In fact, results from a University of Pittsburgh study published in the Journal of the American Medical Association JAMA: The Journal of the American Medical Association is an international peer-reviewed general medical journal, published 48 times per year by the American Medical Association. JAMA is the most widely circulated medical journal in the world. found that women trying to lose weight can benefit as much from moderate-intensity physical activity as from an intense workout. The exercise duration and intensity trial involved 201 overweight, healthy women ages 21 to 45 years. All received reduced-calorie meals and were assigned to one of four physical activity regimens.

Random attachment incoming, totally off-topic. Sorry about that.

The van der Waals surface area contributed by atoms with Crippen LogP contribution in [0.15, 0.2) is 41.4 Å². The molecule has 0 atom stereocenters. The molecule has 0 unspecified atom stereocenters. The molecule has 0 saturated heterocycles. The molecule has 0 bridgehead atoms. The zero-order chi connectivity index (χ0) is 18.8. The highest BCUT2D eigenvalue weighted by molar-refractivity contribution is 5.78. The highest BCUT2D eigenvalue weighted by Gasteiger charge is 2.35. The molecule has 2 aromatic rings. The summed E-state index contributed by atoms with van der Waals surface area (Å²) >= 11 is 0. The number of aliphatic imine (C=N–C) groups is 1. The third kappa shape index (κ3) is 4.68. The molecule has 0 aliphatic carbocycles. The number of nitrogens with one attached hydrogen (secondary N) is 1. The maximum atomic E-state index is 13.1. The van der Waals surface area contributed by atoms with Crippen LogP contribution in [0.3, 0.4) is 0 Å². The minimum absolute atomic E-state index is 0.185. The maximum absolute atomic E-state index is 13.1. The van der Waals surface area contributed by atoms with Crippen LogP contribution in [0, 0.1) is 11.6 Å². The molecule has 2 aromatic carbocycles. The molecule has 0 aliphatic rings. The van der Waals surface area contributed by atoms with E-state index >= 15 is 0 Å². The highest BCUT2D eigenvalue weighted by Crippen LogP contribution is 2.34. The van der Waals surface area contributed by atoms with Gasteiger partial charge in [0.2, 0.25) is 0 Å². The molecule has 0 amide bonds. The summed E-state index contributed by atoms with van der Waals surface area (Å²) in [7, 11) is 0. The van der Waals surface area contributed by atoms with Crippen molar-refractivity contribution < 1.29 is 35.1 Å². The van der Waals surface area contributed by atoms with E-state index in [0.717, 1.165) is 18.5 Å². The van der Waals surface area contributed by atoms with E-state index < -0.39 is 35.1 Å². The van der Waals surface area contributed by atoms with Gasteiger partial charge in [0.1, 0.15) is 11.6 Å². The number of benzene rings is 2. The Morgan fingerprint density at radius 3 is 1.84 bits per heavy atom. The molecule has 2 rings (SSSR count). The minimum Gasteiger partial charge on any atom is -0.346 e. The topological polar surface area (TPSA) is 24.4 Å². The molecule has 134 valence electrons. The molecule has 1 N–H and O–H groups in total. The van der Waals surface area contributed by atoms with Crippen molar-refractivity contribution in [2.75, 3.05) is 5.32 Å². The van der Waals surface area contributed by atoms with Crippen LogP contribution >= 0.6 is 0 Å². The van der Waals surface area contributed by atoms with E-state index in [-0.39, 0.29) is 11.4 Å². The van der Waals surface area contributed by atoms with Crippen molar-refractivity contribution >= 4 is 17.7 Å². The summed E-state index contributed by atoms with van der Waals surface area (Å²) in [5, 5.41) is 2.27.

The regimens consisted of either a moderate or vigorous-intensity physical activity performed for either a shorter (2.5 to 3.5 hours per week) or longer (3.5 to 5 hours per week) duration. The physical activity consisted primarily of brisk walking that burned between 1,000 and 2,000 calories a week.
Women in all four groups lost between 13 and 20 pounds, or eight to 10 percent of their body weight, and maintained that weight loss for a year. They also improved their cardiorespiratory fitness Cardiorespiratory fitness refers to the ability of the circulatory and respiratory systems to supply oxygen to skeletal muscles during sustained physical activity. Regular exercise makes these systems more efficient by enlarging the heart muscle, enabling more blood to be pumped . But, most importantly Adv. 1. most importantly - above and beyond all other consideration; "above all, you must be independent"
above all, most especially , the amount of weight lost and fitness improvement was essentially the same among the four groups.